Meghana AT, a theatre practitioner, said there was a phenomenon called climate anxiety and she was trying to address the issue in her theatre work. In personal life she tried to lead a climate friendly life by taking public transport, a bucket bath and so on.
That apart, activists themselves must wake up. It is not enough to focus on a few areas like Save Aarey. Its leading light Amrita Bhattacharjee, was lucky to save her life in the past week after a rashly driven motor car knocked her down and her auto rickshaw near her house in Goregaon at the dead of the night on her arrival from the airport. Such murderous assaults on innocent people are becoming the order of the day with the traffic police and other authorities showing utter disdain for common people.
The lesson is that activists need to expand their scope and oppose the dominance of the motor car culture as well as the maddeningly expensive Metro railway. The best way is to seek low cost solutions which are easily workable if only the authorities give up their greed for expensive projects. Mumbai First too must realise that the motor car is a major contributor to climate change and its use needs to be curbed.
Veer Nariman Road where Sabyasachi is located in a heritage building has witnessed a sudden rise in high end consumer business, starting from the international brand Xara which has come up in a heritage building immediately next to Hutatma Chowk. All this is on the left as you walk to Town Hall. These completely overshadow Akabarallys once the only and prestigious big private stores in the city.
In 1968 a cooperative consumer stores movement had begun with the launching of the Apna Bazar department store built by socialists led by Gajanan Khatoo in Naigaum . There were hundreds of shareholders, much community participation. There was much celebration at the inaugural. For three days performances of the Marathi play Nayan Tuze Jadugar by Purshottam Darvekar were staged in the Maidan followed by a film music nite, recalls Khatoo in his book.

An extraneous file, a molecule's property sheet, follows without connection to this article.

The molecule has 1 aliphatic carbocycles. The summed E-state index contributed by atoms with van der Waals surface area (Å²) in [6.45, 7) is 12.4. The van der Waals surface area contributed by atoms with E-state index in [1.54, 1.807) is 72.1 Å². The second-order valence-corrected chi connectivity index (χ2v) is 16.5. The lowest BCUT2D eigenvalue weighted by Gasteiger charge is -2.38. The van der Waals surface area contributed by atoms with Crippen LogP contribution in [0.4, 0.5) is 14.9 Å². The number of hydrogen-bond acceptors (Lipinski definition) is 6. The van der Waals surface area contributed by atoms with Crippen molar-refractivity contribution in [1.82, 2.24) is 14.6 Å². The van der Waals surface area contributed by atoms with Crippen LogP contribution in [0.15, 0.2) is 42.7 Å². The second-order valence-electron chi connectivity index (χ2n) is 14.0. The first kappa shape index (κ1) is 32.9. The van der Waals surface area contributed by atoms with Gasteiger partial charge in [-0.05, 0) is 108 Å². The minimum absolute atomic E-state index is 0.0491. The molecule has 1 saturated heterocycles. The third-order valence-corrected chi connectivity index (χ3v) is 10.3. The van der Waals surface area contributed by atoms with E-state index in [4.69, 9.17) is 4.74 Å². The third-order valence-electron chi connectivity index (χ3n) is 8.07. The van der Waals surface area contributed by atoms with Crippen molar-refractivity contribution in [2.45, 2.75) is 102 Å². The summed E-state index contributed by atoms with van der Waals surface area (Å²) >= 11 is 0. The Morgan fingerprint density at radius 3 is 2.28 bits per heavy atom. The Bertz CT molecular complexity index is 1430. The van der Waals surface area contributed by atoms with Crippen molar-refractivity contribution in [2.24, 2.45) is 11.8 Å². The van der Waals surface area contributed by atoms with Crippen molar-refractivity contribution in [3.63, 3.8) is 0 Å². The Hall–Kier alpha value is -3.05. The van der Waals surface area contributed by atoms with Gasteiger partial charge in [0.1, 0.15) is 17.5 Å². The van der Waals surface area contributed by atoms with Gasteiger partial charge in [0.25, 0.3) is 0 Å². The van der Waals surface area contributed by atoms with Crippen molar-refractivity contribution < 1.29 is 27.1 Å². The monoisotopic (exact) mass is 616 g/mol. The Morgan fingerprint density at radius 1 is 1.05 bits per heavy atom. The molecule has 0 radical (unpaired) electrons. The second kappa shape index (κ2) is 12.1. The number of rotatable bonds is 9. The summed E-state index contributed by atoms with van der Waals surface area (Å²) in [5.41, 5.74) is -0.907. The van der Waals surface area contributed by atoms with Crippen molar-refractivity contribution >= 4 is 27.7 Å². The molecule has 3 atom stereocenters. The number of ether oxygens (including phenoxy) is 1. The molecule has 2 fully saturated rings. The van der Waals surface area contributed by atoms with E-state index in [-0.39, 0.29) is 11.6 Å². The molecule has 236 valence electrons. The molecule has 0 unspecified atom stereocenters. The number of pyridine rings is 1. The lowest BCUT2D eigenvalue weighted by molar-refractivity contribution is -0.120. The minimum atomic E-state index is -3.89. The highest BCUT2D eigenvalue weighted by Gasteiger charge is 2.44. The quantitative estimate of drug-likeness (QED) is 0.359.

Then a chain of Apna Bazar stores opened including in Majestic building opposite Regal cinema and this inspired creation of such stores in other parts of the state.
In Bandra a cooperative multi storeyed Sahakar Bazar came opposite Bandra station, it was headed by Geore Dsouza , a Congress MLA, who called himself a Koli Christian from the fishing community. The building is there but the use has changed. Reliance has now set up stores on the other side of the road. A very visible transition from the cooperative enterprise then supported by the government to the worst kind of private enterprise in collusion with corrupt elements in the ruling establishment.
While there is a huge increase in stores for the wealthy, it is hard to find ordinary shops for daily needs for common people. Access even to low price vegetables sold by poor people to ordinary people is now much reduced. There is a very busy informal low price vegetable market just outside platform one of the Dadar, Western railway station. The poor are continuously threatened by security men with regular whistle blowing and waving of danda to get away even when they are no impediment to commuters. This market is most convenient for commuters in fact.That is how class inequalities are increasing in Mumbai as indeed elsewhere and a class war is continuously being waged.
Vidyadhar Date is a senior journalist, culture critic and author of a book on public transport